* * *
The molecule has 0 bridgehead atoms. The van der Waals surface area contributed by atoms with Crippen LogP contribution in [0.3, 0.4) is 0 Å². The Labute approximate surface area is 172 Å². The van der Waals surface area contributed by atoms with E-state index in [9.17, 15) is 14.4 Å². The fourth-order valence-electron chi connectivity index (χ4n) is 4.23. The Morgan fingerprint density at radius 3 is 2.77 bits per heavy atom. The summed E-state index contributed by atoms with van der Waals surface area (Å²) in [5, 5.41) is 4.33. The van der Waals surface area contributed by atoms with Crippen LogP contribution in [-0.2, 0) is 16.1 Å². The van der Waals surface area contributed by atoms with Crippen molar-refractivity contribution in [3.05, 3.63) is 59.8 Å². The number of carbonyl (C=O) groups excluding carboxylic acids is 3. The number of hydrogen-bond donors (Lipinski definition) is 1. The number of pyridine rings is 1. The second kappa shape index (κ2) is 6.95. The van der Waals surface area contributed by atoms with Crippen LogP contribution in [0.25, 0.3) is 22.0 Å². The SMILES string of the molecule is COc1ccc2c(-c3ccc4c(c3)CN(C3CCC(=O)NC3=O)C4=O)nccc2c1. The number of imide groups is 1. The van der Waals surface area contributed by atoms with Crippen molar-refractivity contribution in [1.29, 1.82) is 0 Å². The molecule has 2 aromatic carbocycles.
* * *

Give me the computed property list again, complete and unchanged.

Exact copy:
The molecule has 0 bridgehead atoms. The van der Waals surface area contributed by atoms with Crippen LogP contribution in [0.3, 0.4) is 0 Å². The Labute approximate surface area is 172 Å². The van der Waals surface area contributed by atoms with E-state index in [9.17, 15) is 14.4 Å². The fourth-order valence-electron chi connectivity index (χ4n) is 4.23. The Morgan fingerprint density at radius 3 is 2.77 bits per heavy atom. The summed E-state index contributed by atoms with van der Waals surface area (Å²) in [5, 5.41) is 4.33. The van der Waals surface area contributed by atoms with Crippen LogP contribution in [-0.2, 0) is 16.1 Å². The van der Waals surface area contributed by atoms with Crippen molar-refractivity contribution in [3.05, 3.63) is 59.8 Å². The number of carbonyl (C=O) groups excluding carboxylic acids is 3. The number of hydrogen-bond donors (Lipinski definition) is 1. The number of pyridine rings is 1. The second kappa shape index (κ2) is 6.95. The van der Waals surface area contributed by atoms with Crippen LogP contribution in [0.25, 0.3) is 22.0 Å². The SMILES string of the molecule is COc1ccc2c(-c3ccc4c(c3)CN(C3CCC(=O)NC3=O)C4=O)nccc2c1. The number of imide groups is 1. The van der Waals surface area contributed by atoms with Crippen molar-refractivity contribution in [1.29, 1.82) is 0 Å². The molecule has 2 aromatic carbocycles.